The nozzle for my MPD
thruster was probably one of the most straight-forward components to
design for this project. The basic requirements for this component were
that it could support tremendous currents flowing between the two
electrodes, that it allowed for high propellant flow rates, and that
its geometry allowed for the generation of high levels of thrust. First, let's look
at the requirements for generating high levels of
thrust. The equation that describes the thrust output of this device is
From a MPD Thruster
F is the
thrust in Newtons, J is the
total current, ra is the radius to the inside of the anode,
and rc is the radius of the cathode, and the general
configuration of the nozzle is as shown below.
1: Nozzle Schematic,
exact form of equation 1 isn't critical at this point, but let's note
that the total thrust developed by the nozzle is governed by a) the
ratio of anode to cathode radius and b) the total current flowing
through the nozzle. One possible approach to this problem is to choose
a cathode radius large enough to withstand the large currents flowing
through it, and then set the anode radius as large as is reasonably
feasible. I chose a 0.25" diameter Tungsten cathode due to Tungsten's
ability to withstand very high temperatures and my inability to find
anything larger at a reasonable price. The ratio ra / rc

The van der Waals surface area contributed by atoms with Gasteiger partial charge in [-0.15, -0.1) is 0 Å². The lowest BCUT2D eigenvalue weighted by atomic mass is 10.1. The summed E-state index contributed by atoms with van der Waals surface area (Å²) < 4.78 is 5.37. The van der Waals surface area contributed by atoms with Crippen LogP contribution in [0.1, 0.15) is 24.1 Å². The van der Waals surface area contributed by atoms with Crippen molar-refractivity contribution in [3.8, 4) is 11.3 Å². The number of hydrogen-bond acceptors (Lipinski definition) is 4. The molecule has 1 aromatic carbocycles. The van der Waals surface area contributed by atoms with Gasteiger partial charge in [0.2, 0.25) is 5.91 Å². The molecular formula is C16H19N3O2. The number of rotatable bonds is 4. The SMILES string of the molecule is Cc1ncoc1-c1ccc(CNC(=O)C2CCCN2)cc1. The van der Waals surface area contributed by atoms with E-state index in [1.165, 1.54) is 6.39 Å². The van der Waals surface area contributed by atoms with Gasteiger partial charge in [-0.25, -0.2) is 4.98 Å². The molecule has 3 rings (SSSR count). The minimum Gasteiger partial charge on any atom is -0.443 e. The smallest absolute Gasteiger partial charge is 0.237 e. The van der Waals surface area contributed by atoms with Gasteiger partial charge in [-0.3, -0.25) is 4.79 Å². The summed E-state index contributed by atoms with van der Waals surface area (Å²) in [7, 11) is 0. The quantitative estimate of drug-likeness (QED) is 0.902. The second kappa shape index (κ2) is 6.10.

was set to about 3.5, so the anode radius worked out to .45". This
ratio was chosen primarily to keep the distance between the cathode and
anode small enough to allow the ignition circuit to work.The
of the nozzle involves three major parts: a Lexan
mounting plate, a Tungsten cathode with mounting terminals, and a large
copper anode assembly. These three parts are shown individually below
with mounting hardware.
Fig. 2: Nozzle
composed of two sections of copper soldered together with
a gas injection port and terminal blocks.
Fig. 3: Rear of
The two aluminum
terminal blocks are used to make the electrical
connection to the anode. The threaded hole on the right of the nozzle
is the gas injection port. The entire assembly sits flush against the
Lexan mount, which is also the insulator that separates the anode and
Fig. 4: (a) Lexan
and (b) Mount with Cathode Attached.
Figure 4a shows
the Lexan mount. The cathode is press-fit into the
copper bar on the rear of the mount through the hole in the center of
the mount. The anode then sits snuggly in the grove around the cathode,
and is bolted in to place.
5: (a) Front View of
Nozzle Assembly (b) Side View of Nozzle Assembly.
the anode mounted to the Lexan mount, and figure 5b
shows all of the electrical and mechanical connections, including the
anode mounting bolts, the gas injection port, and both pairs of
electrical connections to the electrodes, as well as a portion of the
Tungsten cathode protruding from the copper bar into which is it
press-fit. The entire nozzle assembly is shown below.
Fig. 6: Nozzle
Mounted to Track Cart w/Electrical and Gas Connections
 R. G.
of Electric Propulsion, Mineola:
Dover Publications, Inc., 2006,
[ Back to MPD
[ Back to Main
Comments? Suggestions? E-Mail me at MyElectricEngine@gmail.com
Copyright 2007-2010 by Matthew Krolak - All Rights
Don't copy my stuff without asking first.